Leroy Anderson’s “Sleigh Ride” (1948)

Sleigh Ride

Like many traditional songs that are heard around the holidays, “Sleigh Ride”, a song that evokes images of gliding along a snowy trail, was not written in the winter. And like even more “Christmas songs”, it was not originally intended to be heard only at Christmas.

Leroy Anderson, hired as an organist and then composer and arranger for Arthur Fiedler and the Boston Pops, was busy digging trenches on the property of his summer home in Woodbury, Connecticut, in 1946, when an idea for an orchestral piece came to him. One would not think that looking for buried pipes for spring water in a July heat wave could have anything to do with a classic holiday tune, but that’s what separates genius from the rest of us.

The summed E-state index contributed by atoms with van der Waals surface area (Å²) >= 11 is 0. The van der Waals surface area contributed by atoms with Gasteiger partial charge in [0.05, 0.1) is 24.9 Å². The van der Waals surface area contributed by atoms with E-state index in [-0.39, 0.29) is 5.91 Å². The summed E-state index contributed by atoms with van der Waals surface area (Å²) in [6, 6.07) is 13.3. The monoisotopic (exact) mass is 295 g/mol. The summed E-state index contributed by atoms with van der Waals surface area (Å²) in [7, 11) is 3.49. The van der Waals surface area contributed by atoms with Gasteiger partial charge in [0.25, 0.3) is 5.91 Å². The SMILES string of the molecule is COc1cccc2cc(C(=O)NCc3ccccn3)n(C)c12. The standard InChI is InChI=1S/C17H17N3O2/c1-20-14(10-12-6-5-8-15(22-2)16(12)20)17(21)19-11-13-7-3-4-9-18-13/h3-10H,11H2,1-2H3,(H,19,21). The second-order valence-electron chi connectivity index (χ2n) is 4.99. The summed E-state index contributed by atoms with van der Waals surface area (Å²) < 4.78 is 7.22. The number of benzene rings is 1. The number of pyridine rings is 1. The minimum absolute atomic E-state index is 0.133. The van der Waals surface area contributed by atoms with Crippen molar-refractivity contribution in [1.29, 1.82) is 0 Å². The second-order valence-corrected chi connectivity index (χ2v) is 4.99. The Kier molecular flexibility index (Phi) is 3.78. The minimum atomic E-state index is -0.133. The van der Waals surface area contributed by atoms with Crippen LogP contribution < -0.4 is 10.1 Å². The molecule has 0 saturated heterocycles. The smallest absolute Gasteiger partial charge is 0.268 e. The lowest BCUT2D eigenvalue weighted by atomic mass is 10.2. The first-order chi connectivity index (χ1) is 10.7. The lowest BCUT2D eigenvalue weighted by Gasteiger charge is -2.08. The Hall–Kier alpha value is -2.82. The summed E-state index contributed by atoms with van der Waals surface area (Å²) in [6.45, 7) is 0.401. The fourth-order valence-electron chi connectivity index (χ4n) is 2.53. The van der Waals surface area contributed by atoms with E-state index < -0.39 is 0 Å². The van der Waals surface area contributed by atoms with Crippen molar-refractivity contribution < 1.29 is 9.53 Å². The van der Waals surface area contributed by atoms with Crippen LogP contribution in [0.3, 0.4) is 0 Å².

Not even bothering to put on his shirt, Anderson took a break from his digging and went into the house to write out some notes about his new idea. Although he liked the tune that came to him then, he knew that it was not strong enough by itself to carry an entire composition. He refined the piece and added a main tune to introduce it (section “A”) and a closing section, making the one he came up with on that July day the middle section (section “C”, which would eventually begin with the lyrics “There’s a birthday party at the home of Farmer Gray”). “Sleigh Ride” would develop over the course of more than a year as Anderson continued to refine it.